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PSYC 2301 (23)
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Department
Psychology
Course
PSYC 2301
Professor
Tarry Ahuja
Semester
Fall

Description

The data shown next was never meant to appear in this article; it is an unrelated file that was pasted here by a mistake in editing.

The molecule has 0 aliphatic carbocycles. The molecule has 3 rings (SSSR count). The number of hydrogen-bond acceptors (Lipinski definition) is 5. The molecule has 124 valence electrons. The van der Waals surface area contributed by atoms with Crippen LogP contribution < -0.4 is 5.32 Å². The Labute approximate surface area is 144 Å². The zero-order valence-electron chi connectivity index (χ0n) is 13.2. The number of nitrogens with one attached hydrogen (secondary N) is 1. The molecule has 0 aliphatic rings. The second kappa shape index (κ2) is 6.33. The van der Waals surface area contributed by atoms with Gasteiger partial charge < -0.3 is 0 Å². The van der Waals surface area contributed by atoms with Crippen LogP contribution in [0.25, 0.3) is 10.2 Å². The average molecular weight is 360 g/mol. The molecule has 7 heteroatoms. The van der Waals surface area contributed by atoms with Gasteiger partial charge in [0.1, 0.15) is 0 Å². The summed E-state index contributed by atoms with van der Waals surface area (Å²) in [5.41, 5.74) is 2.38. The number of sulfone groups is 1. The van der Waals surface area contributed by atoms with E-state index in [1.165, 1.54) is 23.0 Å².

TEXTBOOK  Nervous system- Complex network of interconnected nerve fibers which function to regulate many important bodily functions (response to and recovery from stress). Gives input to brain and spinal cord using sensory receptors. Motor nerve fibers provide output from brain or spinal cord to muscles and other organs which leads to voluntary/involuntary movement  Limbic System: Plays important role in stress and emotional responses (border the midline of the brain). Amygdale and hippocampus are involved in detection of threat and in emotionally charged memories  Atherosclerosis : Caused by deposits of cholesterol and other substances on arterial walls, form plaque and narrow arteries, reduces blood flow therefore it reduces nutrients which leads to tissue damage.  Angina pectoris (chest pain that sometimes occurs because muscle tissue of heart must continue its activity without sufficient air or adequate removal of carbon dioxide/other waste.  Myocardial infarction: Most likely will happen when clot develops in coronary vessel and blocks blood flow to the heart (heart attack)  Blood Pressure: Force that blood exerts against the blood vessel walls. Systole (where blood is forced out of the heart) Diastole (Where heart refills with blood) and falls to the lowest point. Blood pressure is the ratio of these two pressures. Hypertension is chronically increasing blood pressure  Blood: Adult body contains about 5L of blood, consisting of plasma and cells.  Plasma (fluid portion of blood) 55% of blood volume  Cells: Suspended in plasma, contains plasma proteins and plasma electrodes, as well as substances being transported by blood (oxygen). Remaining 45% of cells are manufactured in bone marrow (substance in the hollow cavities of bones).  White blood cells: Important for healing by absorbing and removing foreign substances  Lymphocytes: Produce antibodies (destroy foreign substances by antigen-antibody reaction). Important for fighting infection and disease  Red blood cells: Contain hemoglobin, needed to carry oxygen and carbon dioxide through body  Platelets: Clump together to block small holes which develop in blood vessels and important for blood clotting  Blood flow: responsible for regulation of body temperature. When temperature is too high, skin blood vessels dilate and blood sent to skin so the heat will be lost. When the temperature is too low, blood vessels constrict and blood is kept away form the skin so that heat will be conserved and body temperature will be maintained.  Disorders related to white cell production: Leukemia  Disorders related to red cell production: Anemia  Clotting disorders: Hemophilia  Respiratory system- Involves a number of organs (nose, mouth, pharynx, trachea, diaphragm, abdominal muscles, lungs). Air is inhaled through the nose and mouth, passes through pharynx, and larynx to the trachea (inspiration causes lungs to expand inside thorax (chest walls), expiration is brought about by relaxation of lungs, reduces volume of lungs within thorax.  Respiratory functions depend partly on the chemical composition of blood (if bloods carbon dioxide level is too high, respiratory centre will be stimulated and respiration increases. Also responsible for coughing, when dust and foreign material gets caught in mucus and air passages, then are swallowed when too much mucus we cough. Digestive system  Metabolism: Where the food gets changed into form suitable for absorption into the blood o Food lubricated by saliva in mouth forms soft lump (bolus). Passes through esophagus. Stomach produces gastric secretions to further the digestive process. Sight/thought of food starts the flow of gastric juices. As food goes from stomach to duodenum (intersection of stomach and lower intestine), pancreatic juices are secreted into duodenum, which break down proteins, carbs and fat. Liver produces bile and enters duodenum and breaks down fats (bile stored in gallbladder). o Most metabolic products are water-soluble and are easily transported into the blood, others are not and therefore must be transported with plasma as complex substances combined with plasma proteins (lipids) include fats, cholesterol, lecithin). Excess of lipids leads to hyper lipidemia o Absorption of food primarily happens in small intestine, producing enzymes which complete the breakdown of proteins to amino acids-small intestine is under control by the sympathetic (reduces metabolism) and parasympathetic nervous system (speeds up metabolism) o Food passes into large intestine and acts as a storage organ for accumulation of food residue and helps with re-absortion of water. Entry of feces into rectum makes feel of expelling solid waste. o Disorders of digestion system: Diarrhea, peptic ulcer, inflammatory bowel disease, gallstones, appendicitis  Renal system: consists of kidneys, ureters, urinary bladder and urethra. Kidneys are responsible for regulation of bodily fluids (produces urine), ureters contain smooth muscle tissue which contract and cause waves to move urine to bladder (a muscle bag that acts as a reservoir for urine). Urethra conducts urine from bladder out of body.  Kidneys maintain adequate balance of sodium and potassium and c
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